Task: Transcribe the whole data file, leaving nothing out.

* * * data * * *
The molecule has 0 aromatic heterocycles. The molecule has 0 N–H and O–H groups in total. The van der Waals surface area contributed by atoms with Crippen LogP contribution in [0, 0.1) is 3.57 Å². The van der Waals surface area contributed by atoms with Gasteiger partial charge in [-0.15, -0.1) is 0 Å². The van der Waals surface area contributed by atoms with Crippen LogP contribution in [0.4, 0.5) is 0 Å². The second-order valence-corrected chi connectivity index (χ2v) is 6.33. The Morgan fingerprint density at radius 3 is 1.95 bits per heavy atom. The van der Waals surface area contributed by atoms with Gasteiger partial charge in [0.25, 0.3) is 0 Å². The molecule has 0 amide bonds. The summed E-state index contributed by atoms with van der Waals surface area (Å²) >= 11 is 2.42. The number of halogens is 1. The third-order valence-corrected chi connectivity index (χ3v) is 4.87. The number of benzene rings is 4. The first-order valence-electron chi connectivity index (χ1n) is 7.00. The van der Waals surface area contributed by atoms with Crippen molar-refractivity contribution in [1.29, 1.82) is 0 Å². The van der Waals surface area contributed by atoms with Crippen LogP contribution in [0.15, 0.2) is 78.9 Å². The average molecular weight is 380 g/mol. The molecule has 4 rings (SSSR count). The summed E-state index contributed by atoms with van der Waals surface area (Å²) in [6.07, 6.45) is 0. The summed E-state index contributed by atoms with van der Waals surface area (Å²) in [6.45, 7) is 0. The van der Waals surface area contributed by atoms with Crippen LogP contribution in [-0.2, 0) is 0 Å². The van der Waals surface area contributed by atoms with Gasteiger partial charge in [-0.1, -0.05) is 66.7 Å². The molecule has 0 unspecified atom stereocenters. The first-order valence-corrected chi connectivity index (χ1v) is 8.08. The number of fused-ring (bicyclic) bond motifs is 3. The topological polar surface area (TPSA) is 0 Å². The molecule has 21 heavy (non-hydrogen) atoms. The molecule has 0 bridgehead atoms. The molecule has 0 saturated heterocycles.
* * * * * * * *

The molecule has 0 aromatic heterocycles. The molecule has 0 N–H and O–H groups in total. The van der Waals surface area contributed by atoms with Crippen LogP contribution in [0, 0.1) is 3.57 Å². The van der Waals surface area contributed by atoms with Gasteiger partial charge in [-0.15, -0.1) is 0 Å². The van der Waals surface area contributed by atoms with Crippen LogP contribution in [0.4, 0.5) is 0 Å². The second-order valence-corrected chi connectivity index (χ2v) is 6.33. The Morgan fingerprint density at radius 3 is 1.95 bits per heavy atom. The van der Waals surface area contributed by atoms with Gasteiger partial charge in [0.25, 0.3) is 0 Å². The molecule has 0 amide bonds. The summed E-state index contributed by atoms with van der Waals surface area (Å²) >= 11 is 2.42. The number of halogens is 1. The third-order valence-corrected chi connectivity index (χ3v) is 4.87. The number of benzene rings is 4. The first-order valence-electron chi connectivity index (χ1n) is 7.00. The van der Waals surface area contributed by atoms with Crippen molar-refractivity contribution in [1.29, 1.82) is 0 Å². The van der Waals surface area contributed by atoms with Crippen LogP contribution in [0.15, 0.2) is 78.9 Å². The average molecular weight is 380 g/mol. The molecule has 4 rings (SSSR count). The summed E-state index contributed by atoms with van der Waals surface area (Å²) in [6.07, 6.45) is 0. The summed E-state index contributed by atoms with van der Waals surface area (Å²) in [6.45, 7) is 0. The van der Waals surface area contributed by atoms with Crippen LogP contribution in [-0.2, 0) is 0 Å². The van der Waals surface area contributed by atoms with Gasteiger partial charge in [-0.1, -0.05) is 66.7 Å². The molecule has 0 unspecified atom stereocenters. The first-order valence-corrected chi connectivity index (χ1v) is 8.08. The number of fused-ring (bicyclic) bond motifs is 3. The topological polar surface area (TPSA) is 0 Å². The molecule has 21 heavy (non-hydrogen) atoms. The molecule has 0 bridgehead atoms. The molecule has 0 saturated heterocycles.